The writing is sharp thanks to Watney’s first person witty narrative. But it’s Weir’s research–the sheer and detailed amount of it–that makes this novel. It’s crazy how believable this book is–almost like it really happened and this is a recording of the events. Weir must have spent months, maybe even years researching everything, and it shows on pretty much every page of the novel. But like Michael Crichton, Weir manages to balance the information, make it understandable–or as understandable as it can be for people who know nothing about space travel and survival.
I hear Weir is writing a more ‘sci-fi’ book next, with aliens, so it will be cool to see how he’ll write about the more fictional elements of sci-fi. If The Martian is anything to go on, Weir will become a classic sci-fi writer. Because The Martian deserves to be a classic.
Fast, funny, hugely entertaining and one of the most believable fiction books I’ve read. Don’t miss it.
Highly, highly recommended. Sits aside Half the World as the best book I’ve read this year.
Hopefully Ridley Scott will do the book justice with the movie adaption.
Did anyone else enjoy this book?
This book has recently been released in paperback and renamed The Third Testament. Biblical is a deceptive title. This book touches on religion, but it focuses heavily on science… among other things. If you’re worried this will be a preachy, religious book, don’t. It’s a science mystery thriller.
Some books leave you staring at the last page with narrowed or wide eyes, with jaw slack and fingers scratching heads. This book did all of those things.
Biblical’s plot is a bit hard to summarize. A pandemic of visions on a global scale affects everyone on earth. People start seeing things from the past, people that are not really there, things that have happened sometimes millions of years ago.
The narrative is divided into several perspectives around the globe. The main narrative, John Macbeth is first person, and it’s through his eyes we see most of the story unfolding. Galt’s writing style is sharp, even if some of the science went over my head. The story is somewhere between Michael Crichton and Stephen King.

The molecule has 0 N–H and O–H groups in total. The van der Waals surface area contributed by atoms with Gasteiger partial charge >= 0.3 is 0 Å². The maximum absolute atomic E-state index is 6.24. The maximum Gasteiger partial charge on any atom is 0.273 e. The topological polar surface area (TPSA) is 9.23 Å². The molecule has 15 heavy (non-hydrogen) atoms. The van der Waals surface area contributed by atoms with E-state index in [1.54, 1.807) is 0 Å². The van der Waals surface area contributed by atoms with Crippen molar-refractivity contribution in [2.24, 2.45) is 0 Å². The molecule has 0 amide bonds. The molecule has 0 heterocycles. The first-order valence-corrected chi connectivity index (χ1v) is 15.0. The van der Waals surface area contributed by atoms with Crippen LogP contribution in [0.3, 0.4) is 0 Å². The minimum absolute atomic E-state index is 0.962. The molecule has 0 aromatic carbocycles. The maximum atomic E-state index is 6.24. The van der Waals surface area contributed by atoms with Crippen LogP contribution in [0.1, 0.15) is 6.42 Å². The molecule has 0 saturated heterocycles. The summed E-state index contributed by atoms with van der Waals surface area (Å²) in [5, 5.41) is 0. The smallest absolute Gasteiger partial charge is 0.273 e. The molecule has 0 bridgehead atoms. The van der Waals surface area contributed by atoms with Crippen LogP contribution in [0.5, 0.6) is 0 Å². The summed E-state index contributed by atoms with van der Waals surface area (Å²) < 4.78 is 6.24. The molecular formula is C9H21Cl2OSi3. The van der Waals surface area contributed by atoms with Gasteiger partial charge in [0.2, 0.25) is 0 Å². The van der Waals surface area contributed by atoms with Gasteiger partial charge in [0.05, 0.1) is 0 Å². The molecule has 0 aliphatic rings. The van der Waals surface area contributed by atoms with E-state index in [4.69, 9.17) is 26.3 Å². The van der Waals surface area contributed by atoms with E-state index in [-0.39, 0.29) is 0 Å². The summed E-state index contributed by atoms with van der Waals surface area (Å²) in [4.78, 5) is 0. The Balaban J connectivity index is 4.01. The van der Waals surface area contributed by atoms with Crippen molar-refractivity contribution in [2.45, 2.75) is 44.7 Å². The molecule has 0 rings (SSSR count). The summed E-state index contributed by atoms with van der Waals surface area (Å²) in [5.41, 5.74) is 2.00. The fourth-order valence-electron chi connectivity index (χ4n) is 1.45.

Biblical raises some interesting issues, and some scary ones about our future. Creating synthetic brains, artificial intelligence, alternate realities… People might not understand everything in this book– I didn’t–but barely half way through and the book is making you think hard about Earth and humanity.
The pace could be faster, but Galt likely didn’t intend this to be a full-on action thriller. It’s more of a slow-burner, with some decent action set pieces along the way. The characters are pretty two dimensional–though the final twist goes some way to justifying why the characters are underdeveloped.
One of the strongest things about this book is Macbeth, the main character. He’s an unreliable narrator and it’s hard to know if he’s stable or crazy.
The final twist took me a few attempts to understand, but when I got it, it blew my mind. Not only is it one of the best plot twists I’ve read in a book, it made me think about the real world… and (MILD SPOILER) if it’s actually real.
Biblical is a well-written thriller, with some awesome twists. It’s a book that makes you think and question. I would have enjoyed it more if it had been faster paced, with some more action.
Does anyone have a favourite book with an unexpected plot twist?
The Shadow Fold, a swathe of impenetrable darkness, crawling with monsters that feast on human flesh, is slowlydestroying the once-great nation of Ravka.
Alina, a pale, lonely orphan, discovers a unique power that thrusts her into the lavish world of the kingdom’s magical elite – the Grisha. Could she be the key to unravelling the dark fabric of the Shadow Fold and setting Ravka free?
It seems like every YA high fantasy book I’ve read in the past couple of years has been bogged down with romance– save The Shattered Sea trilogy which I can highly recommend – It’s gritty, action packed, violent, exactly what epic fantasy should be.